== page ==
Though Pride isn't officially until June, April is when a lot of college campuses celebrate Pride--mostly due to the fact the majority of students aren't there in June. With the popularity of Love, Simon, there have been lots of lists floating around on books to read after you see the movie, and many of these lists feature LGBTQ characters. The movie opened up a visibility online (though, I admit, I'm in a lot of book communities on social media) that is hopeful, showing that hopefully change is happening.
Admittedly, I've read a lot of the books that are circulating on the internet--and they're all wonderful, you should read them! You can find some of these lists here, here, and here. As someone who's done a lot of academic research in this area, I thought I'd chime in with some of my favorite books that represent the LGBTQ community.
Ari and Dante don't really have anything in common, at least when they first meet at a swimming pool over the summer. But as they start hanging out, they realize they're more alike than they could have ever imagined and their friendship blossoms into something more. Set in Texas in the 1980s, Ari and Dante struggle with stereotypes around the gay community, and as Ari is Mexican American, his culture is brought to the forefront as well. An emotional examination of a coming-of-age story.
They Both Die at the End by Adam Silvera
Death-Cast calls people on the day they're going to die--but it doesn't tell them when or how. Matteo and Rufus both receive this call on the same day and end up connecting via a friendship app for those on their last day. Rufus is able to help Matteo to come out of his shell and experience life, while Matteo is able to help Rufus deal with the death of his family. Silvera's stories are always incredibly emotional, and this one is no different.
The Great American Whatever by Tim Federle
Quinn's sister, Annabeth, was killed in a car accident, and now Quinn has lost his desire and motivation in writing his movie script. Geoff, Quinn's best friend, is finally able to pull Quinn out of his isolation by bringing him to a party, where Quinn meets and falls in love for the first time. A mixture of humor and grief, Federle's style feels similar to Beck Albertalli's. You'll fall in love with Quinn right from the beginning.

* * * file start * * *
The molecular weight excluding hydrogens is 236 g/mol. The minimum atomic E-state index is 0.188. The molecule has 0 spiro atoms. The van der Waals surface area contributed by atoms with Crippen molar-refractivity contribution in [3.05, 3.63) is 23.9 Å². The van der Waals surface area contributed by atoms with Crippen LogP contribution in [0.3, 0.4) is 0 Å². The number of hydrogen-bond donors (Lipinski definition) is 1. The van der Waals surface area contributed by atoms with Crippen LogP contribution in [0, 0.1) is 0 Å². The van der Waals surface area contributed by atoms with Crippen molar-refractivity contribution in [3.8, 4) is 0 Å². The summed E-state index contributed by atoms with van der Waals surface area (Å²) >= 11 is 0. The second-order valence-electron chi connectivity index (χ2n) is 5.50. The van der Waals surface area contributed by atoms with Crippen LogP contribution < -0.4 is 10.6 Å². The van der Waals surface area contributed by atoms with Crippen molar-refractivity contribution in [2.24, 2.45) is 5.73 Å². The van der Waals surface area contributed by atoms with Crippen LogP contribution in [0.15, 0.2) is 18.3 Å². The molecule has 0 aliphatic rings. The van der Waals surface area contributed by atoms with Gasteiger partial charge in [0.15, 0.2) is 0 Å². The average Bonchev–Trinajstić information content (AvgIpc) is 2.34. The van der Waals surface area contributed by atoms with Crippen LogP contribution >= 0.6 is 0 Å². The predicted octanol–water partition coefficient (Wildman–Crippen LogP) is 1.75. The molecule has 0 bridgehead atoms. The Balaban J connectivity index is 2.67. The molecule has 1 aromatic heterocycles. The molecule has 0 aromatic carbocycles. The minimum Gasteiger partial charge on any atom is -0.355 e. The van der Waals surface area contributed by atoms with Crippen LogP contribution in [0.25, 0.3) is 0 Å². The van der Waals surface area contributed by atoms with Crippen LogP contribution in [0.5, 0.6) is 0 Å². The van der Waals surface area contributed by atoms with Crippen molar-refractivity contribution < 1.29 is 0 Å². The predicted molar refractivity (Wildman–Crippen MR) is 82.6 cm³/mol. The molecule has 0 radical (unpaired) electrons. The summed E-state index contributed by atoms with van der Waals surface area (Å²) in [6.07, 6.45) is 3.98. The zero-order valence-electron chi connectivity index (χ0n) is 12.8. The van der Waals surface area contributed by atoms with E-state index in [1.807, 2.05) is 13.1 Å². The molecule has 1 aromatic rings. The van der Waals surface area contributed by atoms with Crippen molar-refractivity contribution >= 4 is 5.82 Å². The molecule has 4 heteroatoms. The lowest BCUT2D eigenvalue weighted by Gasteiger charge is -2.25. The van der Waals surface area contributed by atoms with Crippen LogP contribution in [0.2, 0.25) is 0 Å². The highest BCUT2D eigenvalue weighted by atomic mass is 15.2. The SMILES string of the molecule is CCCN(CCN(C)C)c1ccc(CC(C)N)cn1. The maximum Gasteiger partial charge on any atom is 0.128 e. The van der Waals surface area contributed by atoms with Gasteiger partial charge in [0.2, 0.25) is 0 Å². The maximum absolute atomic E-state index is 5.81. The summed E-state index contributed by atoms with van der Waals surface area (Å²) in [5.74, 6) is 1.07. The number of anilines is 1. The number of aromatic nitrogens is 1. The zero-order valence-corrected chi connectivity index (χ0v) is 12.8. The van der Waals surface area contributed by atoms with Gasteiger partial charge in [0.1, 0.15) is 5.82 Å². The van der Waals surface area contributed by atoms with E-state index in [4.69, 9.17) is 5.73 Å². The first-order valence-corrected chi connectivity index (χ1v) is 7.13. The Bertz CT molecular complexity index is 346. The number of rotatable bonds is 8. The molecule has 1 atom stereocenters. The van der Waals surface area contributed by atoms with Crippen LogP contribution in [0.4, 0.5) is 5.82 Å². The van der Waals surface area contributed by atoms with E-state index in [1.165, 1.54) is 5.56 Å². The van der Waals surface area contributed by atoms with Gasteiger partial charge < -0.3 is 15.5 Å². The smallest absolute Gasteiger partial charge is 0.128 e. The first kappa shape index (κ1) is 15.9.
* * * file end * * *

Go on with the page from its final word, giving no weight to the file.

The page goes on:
Symptoms of Being Human by Jeff Garvin
Riley is genderfluid, meaning sometimes Riley identifies as a girl and sometimes as a boy. But not being out is putting a strain on Riley's emotions and anxiety, especially being in the spotlight during their dad's campaign. Not only should Garvin be commended for never gendering his protagonist one way or another (which is incredibly difficult!), but the emotions and anxiety throughout the text feel very real. Riley's predicament is one that many teens will relate to.
Carry On by Rainbow Rowell
The only fantasy book on this list, Carry On follows the story of Simon and Baz at the Watford School of Magicks, something that was referenced in her book Fangirl. As with any of Rowell's books, Simon and Baz's relationship is the reason to read this book. The tension is built up and built up until you're like: just kiss already! I plowed through this book so quickly, it might be time to go back and revisit it.